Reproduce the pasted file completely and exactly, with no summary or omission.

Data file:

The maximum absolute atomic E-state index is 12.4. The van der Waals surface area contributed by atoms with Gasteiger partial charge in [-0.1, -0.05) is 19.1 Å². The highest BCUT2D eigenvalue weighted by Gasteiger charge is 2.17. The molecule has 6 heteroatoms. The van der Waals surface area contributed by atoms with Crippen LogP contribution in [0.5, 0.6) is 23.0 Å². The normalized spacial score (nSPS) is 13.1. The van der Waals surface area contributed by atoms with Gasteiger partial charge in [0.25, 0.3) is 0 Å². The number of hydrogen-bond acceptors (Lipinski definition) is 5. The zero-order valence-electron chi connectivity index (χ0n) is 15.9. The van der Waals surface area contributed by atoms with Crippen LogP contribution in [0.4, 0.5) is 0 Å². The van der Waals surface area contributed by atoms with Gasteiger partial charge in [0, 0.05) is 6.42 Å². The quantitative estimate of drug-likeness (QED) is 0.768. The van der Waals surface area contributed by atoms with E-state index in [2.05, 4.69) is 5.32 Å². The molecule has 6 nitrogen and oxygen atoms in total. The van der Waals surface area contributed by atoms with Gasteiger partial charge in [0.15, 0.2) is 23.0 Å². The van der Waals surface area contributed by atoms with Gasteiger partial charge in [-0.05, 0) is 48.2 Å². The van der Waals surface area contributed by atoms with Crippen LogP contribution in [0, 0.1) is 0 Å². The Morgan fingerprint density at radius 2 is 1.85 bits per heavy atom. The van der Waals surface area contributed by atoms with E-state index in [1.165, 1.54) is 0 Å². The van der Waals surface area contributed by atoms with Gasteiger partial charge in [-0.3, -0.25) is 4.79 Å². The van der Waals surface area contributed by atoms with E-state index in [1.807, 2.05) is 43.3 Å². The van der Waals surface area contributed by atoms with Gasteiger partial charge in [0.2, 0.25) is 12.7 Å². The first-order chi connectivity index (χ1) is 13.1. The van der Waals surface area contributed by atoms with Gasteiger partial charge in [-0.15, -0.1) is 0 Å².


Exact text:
The maximum absolute atomic E-state index is 12.4. The van der Waals surface area contributed by atoms with Gasteiger partial charge in [-0.1, -0.05) is 19.1 Å². The highest BCUT2D eigenvalue weighted by Gasteiger charge is 2.17. The molecule has 6 heteroatoms. The van der Waals surface area contributed by atoms with Crippen LogP contribution in [0.5, 0.6) is 23.0 Å². The normalized spacial score (nSPS) is 13.1. The van der Waals surface area contributed by atoms with Gasteiger partial charge in [0.25, 0.3) is 0 Å². The number of hydrogen-bond acceptors (Lipinski definition) is 5. The zero-order valence-electron chi connectivity index (χ0n) is 15.9. The van der Waals surface area contributed by atoms with Crippen LogP contribution in [0.4, 0.5) is 0 Å². The van der Waals surface area contributed by atoms with Gasteiger partial charge in [0, 0.05) is 6.42 Å². The quantitative estimate of drug-likeness (QED) is 0.768. The van der Waals surface area contributed by atoms with E-state index in [2.05, 4.69) is 5.32 Å². The molecule has 6 nitrogen and oxygen atoms in total. The van der Waals surface area contributed by atoms with Gasteiger partial charge in [0.15, 0.2) is 23.0 Å². The van der Waals surface area contributed by atoms with Gasteiger partial charge in [-0.05, 0) is 48.2 Å². The van der Waals surface area contributed by atoms with Crippen LogP contribution in [0, 0.1) is 0 Å². The Morgan fingerprint density at radius 2 is 1.85 bits per heavy atom. The van der Waals surface area contributed by atoms with E-state index in [1.165, 1.54) is 0 Å². The van der Waals surface area contributed by atoms with Gasteiger partial charge in [-0.3, -0.25) is 4.79 Å². The van der Waals surface area contributed by atoms with E-state index in [1.807, 2.05) is 43.3 Å². The van der Waals surface area contributed by atoms with Gasteiger partial charge in [0.2, 0.25) is 12.7 Å². The first-order chi connectivity index (χ1) is 13.1. The van der Waals surface area contributed by atoms with Gasteiger partial charge in [-0.15, -0.1) is 0 Å².